Sydney College of the Arts student Morgan Hogg captivated audiences at her first exhibition at Firstdraft in Woolloomooloo, a space for emerging artists and experimental arts practice. To secure her spot at the artist run initiative, Morgan entered a competition with a video class project on climate change and became the youngest solo artist at the show.
Using digital screens and props such as fresh leaves, flowers, woven mats, and essential oils, Morgan created an immersive experience to construct a compelling narrative about the climate crisis in the Cook Islands and the erosion of heritage and cultural identity.
Morgan’s exhibition titled ‘Enua Mānea, meaning ‘Beautiful Land’, started out as a self-directed Screen Arts class project the Bachelor of Visual Arts student prepared last year while the unit was taught mostly online. The unit covered experimental screen-based media and contemporary art practices, and provided Morgan access to professional studio facilities and equipment. Coupled with a Film Studies double major, Morgan acquired the knowledge and skills needed to create captivating visuals.
She produced a digital film using interviews, newsreels and mobile phone footage to chronicle the climate crisis in the Pacific and the irreversible impacts on its peoples and their rich cultures.
Morgan found inspiration for the project in conversations with her grandmother from the Cook Islands. Her grandmother feared that rising sea levels would not only wipe out sacred land but also lead to the destruction of peoples’ cultures and heritage.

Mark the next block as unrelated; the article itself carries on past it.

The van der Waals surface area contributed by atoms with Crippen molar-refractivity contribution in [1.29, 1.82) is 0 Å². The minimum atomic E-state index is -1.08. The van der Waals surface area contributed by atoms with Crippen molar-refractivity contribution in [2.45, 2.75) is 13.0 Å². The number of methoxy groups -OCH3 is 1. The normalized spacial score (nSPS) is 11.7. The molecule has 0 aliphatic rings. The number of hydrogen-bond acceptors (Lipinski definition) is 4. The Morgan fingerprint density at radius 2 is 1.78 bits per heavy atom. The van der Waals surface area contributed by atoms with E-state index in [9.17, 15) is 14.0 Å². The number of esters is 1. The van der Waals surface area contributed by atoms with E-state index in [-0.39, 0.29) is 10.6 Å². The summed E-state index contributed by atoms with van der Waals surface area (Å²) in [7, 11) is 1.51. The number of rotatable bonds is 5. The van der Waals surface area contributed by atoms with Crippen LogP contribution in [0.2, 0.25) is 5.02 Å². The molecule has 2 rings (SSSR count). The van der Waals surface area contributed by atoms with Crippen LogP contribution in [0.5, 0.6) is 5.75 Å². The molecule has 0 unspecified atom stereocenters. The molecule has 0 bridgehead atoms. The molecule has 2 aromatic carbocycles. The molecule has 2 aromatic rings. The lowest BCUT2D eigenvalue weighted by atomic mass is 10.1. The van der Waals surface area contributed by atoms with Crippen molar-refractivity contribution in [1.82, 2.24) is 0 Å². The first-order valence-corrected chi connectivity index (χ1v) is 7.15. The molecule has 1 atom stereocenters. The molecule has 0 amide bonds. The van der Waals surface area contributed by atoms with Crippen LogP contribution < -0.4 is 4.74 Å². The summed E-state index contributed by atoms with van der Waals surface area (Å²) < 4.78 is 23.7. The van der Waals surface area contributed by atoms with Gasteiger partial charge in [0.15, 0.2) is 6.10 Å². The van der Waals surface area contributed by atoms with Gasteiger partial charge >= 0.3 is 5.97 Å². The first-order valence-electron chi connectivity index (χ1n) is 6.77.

I wanted to educate audiences not only of the ongoing climate crisis within the Pacific, but also to illuminate the loss of culture throughout generations.
A few months later, Morgan entered her Screen Arts project as a proposal for an immersive exhibition at Firstdraft and won. For the public debut of ‘Enua Mānea, Morgan revised her class project to enhance the physical element of the experience using mats, flowers, dance costumes and other props to re-create the Cook Islands’ heritage and culture. Combined with the installation of projectors, linking sound and video, and the help from technical staff, it took two days to bring her display to life.
Attending her own opening night and artist talks was a surreal experience for Morgan. The exhibition sparked a conversation among visitors about the climate crisis in the Pacific and the imminent loss of its cultures.
“The experience has had audiences quite emotional about the climate crisis within the Pacific Islands. It has successfully completed its purpose within this public space”, says Morgan.
The Polynesian sea god Tangaroa’s statement ‘If you look after me, I will look after you’ could be seen as a theme for the exhibition. “We must look after our land and the land will provide for us and continue our story”, Morgan concludes.
Morgan is about to complete her Bachelor of Visual Arts/Bachelor of Advanced Studies (Film studies) next year and hopes to undertake an Honours year and postgraduate studies eventually. Currently she is focused on working on her graduate show but she will continue to propose new works for galleries.
Photo credit: '‘Enua Mānea' at Firstdraft, Woolloomooloo, Sydney. 2021. Provided by the artist.
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